Somewhere between a version of Twilight that is not god-awful terrible and a typical Seinen fight series lies Blood Lad. As with any Seinen there is a lot of protecting women and punching people in the face to be done. So let us see how the anime stacks up to the manga. Spoilers happen in the first episode so stop reading here if you do not want to know anything.
The Unusual Story Flow of Blood Lad
For a Seinen the main character does not do a great job of protecting women. The vampire Staz meets the human girl Yanagi in the first episode and near-instantly falls in love. Unfortunately a demon using carnivorous plants attacks and no one stays behind to protect her. Staz quickly crushes the plant master’s heart but Yanagi is promptly devoured alive and turned into a ghost in the first episode. Strangely enough after a few awkward scenes where she needs clothes no one is even bothered by the fact that she just died horribly. Yanagi seems more traumatized by the fact that ghosts start out naked than the fact that she just died painfully. This is really strange, much like the whole series.
The rest of the series focuses on reviving her along with the fact that she is becoming a hybrid. Later on she has to take demon blood to not vanish which will lead to her developing demon traits later.
Blood Lad continues this throughout the story. It’s a Seinen that reads like a Shounen, then doesn’t, then becomes a mystery. The extremely erratic flow and motivation of the characters makes it a bit difficult to read. The only constant is the same one in most other Seinen, relationships between men and women along with some family troubles.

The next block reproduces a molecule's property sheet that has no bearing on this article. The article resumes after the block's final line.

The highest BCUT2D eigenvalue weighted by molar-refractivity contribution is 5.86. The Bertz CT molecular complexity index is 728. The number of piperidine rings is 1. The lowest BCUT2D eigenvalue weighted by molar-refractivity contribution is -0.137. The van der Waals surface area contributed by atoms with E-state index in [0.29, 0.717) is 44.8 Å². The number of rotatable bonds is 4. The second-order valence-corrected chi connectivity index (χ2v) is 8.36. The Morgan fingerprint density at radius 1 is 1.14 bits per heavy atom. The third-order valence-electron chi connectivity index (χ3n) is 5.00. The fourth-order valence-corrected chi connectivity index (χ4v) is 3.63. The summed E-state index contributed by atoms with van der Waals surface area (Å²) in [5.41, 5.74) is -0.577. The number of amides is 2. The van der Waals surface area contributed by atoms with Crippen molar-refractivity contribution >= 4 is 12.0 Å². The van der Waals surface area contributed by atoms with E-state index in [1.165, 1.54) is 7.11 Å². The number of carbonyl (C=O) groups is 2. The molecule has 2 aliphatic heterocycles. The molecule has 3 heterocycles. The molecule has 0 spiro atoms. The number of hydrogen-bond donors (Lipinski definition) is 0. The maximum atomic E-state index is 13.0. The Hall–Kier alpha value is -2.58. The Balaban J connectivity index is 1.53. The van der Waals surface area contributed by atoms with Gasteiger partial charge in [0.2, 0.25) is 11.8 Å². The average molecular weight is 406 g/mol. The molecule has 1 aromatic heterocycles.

The further episodes, if it stays with the manga, focus on Staz making allies and meeting with family to help the girl he (doesn’t realize) he loves. They also go between the human and demon world on their search. Blood Lad has a strange style that tries to do a great many things at once, not always successfully.
Staz and the Magic Teeth
Staz also has magic vampire teeth that let him do everything from grind them into a mind-control spray for humans to drain energy from other demons. Most of the Blood Lad characters have some ridiculous power. He is also, of course, immune to traditional weaknesses like sunlight.
The situation is complicated even further by love triangles between the main characters such as the werewolf amusingly named “Wolf.” Yes, it’s vampire vs werewolf at one point. The characters have already had to deal with the fact that they come from different worlds, and I’m guessing the ending will deal with all of them coming to terms with that somehow.
The Art of Blood Lad
While not terribly beautiful the art is functional. It has a distinct cartoon style in many scenes that distinguishes it from the manga. While the story appears to be staying mostly the same the art style really gives it a different feel.
The fights do still have a unique flair to them, like when Staz fights Wolf in the above picture. They seem to put a good amount of effort into these parts as you might expect.
A Softer Tone
The only significant difference between this and the manga is they had to tone some scenes down. The heart crushing is nowhere near as brutal but has a similar effect. Basically it is the manga for all practical purposes. This means it has the same ups and downs. It’s unique but the story is all over the place, although you only get to see that later when Staz has his family get involved and things get somewhat confusing.
The Final Verdict on Blood Lad: Watching and Reading
Since this series does so many things at once it’s hard to say how I feel about it. It’s a comedy that uses “Horror Relief” of brutal violence, death and other unsavory things. However none of these bother the characters with rare exceptions. It’s really hard to tell where the author is going with it. So before I give it a grade it will require further chapters to see if the author can tie this crazy mess called Blood Lad into a coherent whole. If you’re someone who is looking for something unusual and different out of the Seinen genre, this is it.